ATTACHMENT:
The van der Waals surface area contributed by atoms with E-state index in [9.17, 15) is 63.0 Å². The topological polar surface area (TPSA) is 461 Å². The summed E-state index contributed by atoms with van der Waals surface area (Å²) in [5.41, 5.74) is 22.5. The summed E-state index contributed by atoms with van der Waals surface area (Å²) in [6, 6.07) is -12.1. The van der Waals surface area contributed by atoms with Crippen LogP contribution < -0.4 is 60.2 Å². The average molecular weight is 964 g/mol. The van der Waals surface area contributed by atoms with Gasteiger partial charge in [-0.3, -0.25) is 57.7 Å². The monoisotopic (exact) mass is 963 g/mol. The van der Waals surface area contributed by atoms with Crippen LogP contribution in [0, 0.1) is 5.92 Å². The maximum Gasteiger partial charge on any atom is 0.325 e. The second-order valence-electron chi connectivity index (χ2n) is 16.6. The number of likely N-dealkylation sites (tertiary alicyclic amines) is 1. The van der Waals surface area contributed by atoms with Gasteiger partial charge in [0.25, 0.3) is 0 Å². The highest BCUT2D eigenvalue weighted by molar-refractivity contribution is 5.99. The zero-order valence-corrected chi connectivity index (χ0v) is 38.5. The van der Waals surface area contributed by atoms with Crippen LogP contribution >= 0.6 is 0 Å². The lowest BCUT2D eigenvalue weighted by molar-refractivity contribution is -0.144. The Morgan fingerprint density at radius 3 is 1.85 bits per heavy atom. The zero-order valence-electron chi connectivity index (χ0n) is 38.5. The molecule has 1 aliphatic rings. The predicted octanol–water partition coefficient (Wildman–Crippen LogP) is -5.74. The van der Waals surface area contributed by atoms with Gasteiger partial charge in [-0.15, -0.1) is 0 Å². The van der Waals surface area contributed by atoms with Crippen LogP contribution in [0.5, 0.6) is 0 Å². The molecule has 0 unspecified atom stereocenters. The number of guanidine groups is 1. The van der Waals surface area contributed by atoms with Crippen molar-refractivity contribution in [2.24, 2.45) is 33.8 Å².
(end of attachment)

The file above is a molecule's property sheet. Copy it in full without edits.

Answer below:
The van der Waals surface area contributed by atoms with E-state index in [9.17, 15) is 63.0 Å². The topological polar surface area (TPSA) is 461 Å². The summed E-state index contributed by atoms with van der Waals surface area (Å²) in [5.41, 5.74) is 22.5. The summed E-state index contributed by atoms with van der Waals surface area (Å²) in [6, 6.07) is -12.1. The van der Waals surface area contributed by atoms with Crippen LogP contribution < -0.4 is 60.2 Å². The average molecular weight is 964 g/mol. The van der Waals surface area contributed by atoms with Gasteiger partial charge in [-0.3, -0.25) is 57.7 Å². The monoisotopic (exact) mass is 963 g/mol. The van der Waals surface area contributed by atoms with Crippen LogP contribution in [0, 0.1) is 5.92 Å². The maximum Gasteiger partial charge on any atom is 0.325 e. The second-order valence-electron chi connectivity index (χ2n) is 16.6. The number of likely N-dealkylation sites (tertiary alicyclic amines) is 1. The van der Waals surface area contributed by atoms with Gasteiger partial charge in [0.25, 0.3) is 0 Å². The highest BCUT2D eigenvalue weighted by molar-refractivity contribution is 5.99. The zero-order valence-corrected chi connectivity index (χ0v) is 38.5. The van der Waals surface area contributed by atoms with Crippen LogP contribution >= 0.6 is 0 Å². The lowest BCUT2D eigenvalue weighted by molar-refractivity contribution is -0.144. The Morgan fingerprint density at radius 3 is 1.85 bits per heavy atom. The zero-order valence-electron chi connectivity index (χ0n) is 38.5. The molecule has 1 aliphatic rings. The predicted octanol–water partition coefficient (Wildman–Crippen LogP) is -5.74. The van der Waals surface area contributed by atoms with Gasteiger partial charge in [-0.15, -0.1) is 0 Å². The van der Waals surface area contributed by atoms with Crippen LogP contribution in [0.5, 0.6) is 0 Å². The molecule has 0 unspecified atom stereocenters. The number of guanidine groups is 1. The van der Waals surface area contributed by atoms with Crippen molar-refractivity contribution in [2.24, 2.45) is 33.8 Å².